This weekend I was offered two lessons on tragedy and comedy. The first was the now predictable/stale and instantaneous response to the death of Paul Walker within the comedy world. Now the jokes were coming from people who ranged from strangers to me to people I respect as people and as comedians. But I have to ask people who made the jokes, what were you thinking (not rhetorical)? Are you lacking a basic comic nerve ending to actually think anyone needed (just on a humor level, forget decency) a 907th “fast and furious – how ironic” joke. And there is this cottage industry (unpaid of course – this is comedy) of people who hear about a death and immediately blurt 140 characters or status update whose speed is only matched in its laziness. I honestly do not understand the thought process. Step 1 – Person died. Step 2 – Must be first to hacky joke that I am not sure is hacky because my mind is consumed with quickly generating something mocking the death (or know is hack, but because we treat comedy like a useless, disposable commodity who gives a shit if I throw out some clunkers). It borders on compulsion.
Because here is the thing – if you honestly believe you wrote something original and then there are 10,000 jokes identical to it on Twitter within an hour, then there is a chance you not very good at making jokes (or in the very least you need not defend some of these weak ones). That is not my opinion, that is just a fact based on numbers. I read a couple of good jokes (literally like 2-3) and found myself less annoyed because at least when making something you know is offensive you should be pretty sure that it is funny. Otherwise you are shitting on someone without providing comedic benefit. Like comedians who think talking about eating ass is automatically funny, just because Patrice O’Neal could make funny jokes about it.
The real problem is that anyone with a few mics under the belt believes their comedy is unassailable because they are automatically “truth tellers” and on the front line of the defense of the First Amendment. I am not saying you cannot say what you want. Feel free to. But if your joke sucks, don’t automatically assume it is because you are too edgy and pushing the boundaries of decency like a modern day Lenny Bruce. You might just be mediocre at writing jokes. And that merely highlights the laziness, the indecency and the shamelessness of an otherwise lame joke. Of course I have friends who made some F & F jokes and for some it represents a microscopic blip on their overall quality comedy landscape. But other folks I see in social media consistently produce lazy crap that is offensive, but then claim Constitutional and artistic protections to hide the fact that the jokes suck. Like someone who doesn’t show up for work for a month, gets fired and then claims racism, sexism or some other form of discrimination is the cause.
And then, the second thing that occurs after hastily constructed hackery and the almost as quick backlash against said hackery are folks within comedy that claim that self-righteousness, or policing of comedy, is the real problem. I don’t know if any of the comments on my Facebook feed were directed at my comment referring to this stuff as evidence of bad comedy, but the fact remains if you enjoy me criticizing Louis CK, or hecklers, or hacks, or alternative comedy or Kevin Hart or anything else in comedy, what makes you think that something as ubiquitous as bad jokes about celebrity deaths would get a pass?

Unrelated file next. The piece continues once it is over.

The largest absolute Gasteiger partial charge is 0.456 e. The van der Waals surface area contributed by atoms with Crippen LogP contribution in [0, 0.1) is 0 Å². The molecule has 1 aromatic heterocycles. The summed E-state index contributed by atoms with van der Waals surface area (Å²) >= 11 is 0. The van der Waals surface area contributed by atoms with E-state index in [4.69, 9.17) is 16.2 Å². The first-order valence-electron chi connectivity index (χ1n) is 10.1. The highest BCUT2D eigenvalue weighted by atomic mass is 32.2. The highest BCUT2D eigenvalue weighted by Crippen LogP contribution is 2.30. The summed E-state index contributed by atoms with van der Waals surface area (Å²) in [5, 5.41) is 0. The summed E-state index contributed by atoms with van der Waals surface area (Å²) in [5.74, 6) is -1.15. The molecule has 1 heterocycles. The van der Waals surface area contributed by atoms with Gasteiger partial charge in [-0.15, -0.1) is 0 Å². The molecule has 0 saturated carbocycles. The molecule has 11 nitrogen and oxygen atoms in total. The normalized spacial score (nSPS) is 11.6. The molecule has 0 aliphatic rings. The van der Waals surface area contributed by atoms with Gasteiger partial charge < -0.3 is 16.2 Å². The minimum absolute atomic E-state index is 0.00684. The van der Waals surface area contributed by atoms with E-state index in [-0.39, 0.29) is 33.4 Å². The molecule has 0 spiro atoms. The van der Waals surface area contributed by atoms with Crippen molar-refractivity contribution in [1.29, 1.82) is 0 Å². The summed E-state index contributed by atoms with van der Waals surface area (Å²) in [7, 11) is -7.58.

I have always defended comedians’ rights to workshop harsh or offensive material because that is the only way to find the funny. But if calling Jeff Dunham a shit show is generally accepted among comedians, why is calling a hack joke about a tragedy tasteless and lame suddenly beyond the bounds of the unwritten comedians’ code? And Twitter, as Jim Rome said, is in ink. Unlike an open mic, social media, for better or worse, is a final draft once you publish it. And if you can have the balls to chance a bad joke about a sad event, then at least have the balls to own up to creating a weak joke for exploitative purposes (if clicks, hits or retweets trump “funny” in your calculation of whether or not to put out a joke, you have already lost the protection due to comedians for that joke because funny was not your main intent). If you added me as a friend, or followed me on Twitter because you like the approach I have to calling out stuff in comedy and mocking it, then this is merely in keeping with why you like my stuff. Like I said, I don’t know if any of those comments were directed at me, but I don’t police comedy. I just take shots at bullshit without wondering what the cool kids think. Sometimes they like it and sometimes they don’t. Oh well, rant portion over.
There was a more positive lesson learned this weekend from tragedy and comedy. The fund raising campaign for my web series Comedy Academy ended and $2630 was raised! Since family members contributed less than 10% to the campaign it was nice to see that there are still fans, friends and colleagues that have some degree of respect for the stuff I have been working hard to produce. And of the groups of people who contributed most (in dollars and number of contributors) the most came from law school classmates and fellow comedians. The lesson? Endure tough experiences with people and they are more likely to support you. So the lesson I guess is for you struggling comedians to join the military. Because if the rigors of law school and the impoverished misery of comedy can breed more loyalty and support than other groups in your life for a lot longer, just imagine what a few tours in Afghanistan could do for fundraising campaigns among your brothers-at-arms when you get back stateside!
For more opinions, comedy and bridge burning check out the Righteous Prick Podcast on Podomatic, iTunes and NOW on STICHER. New Every Tuesday so subscribe on one or more platforms today – all for free!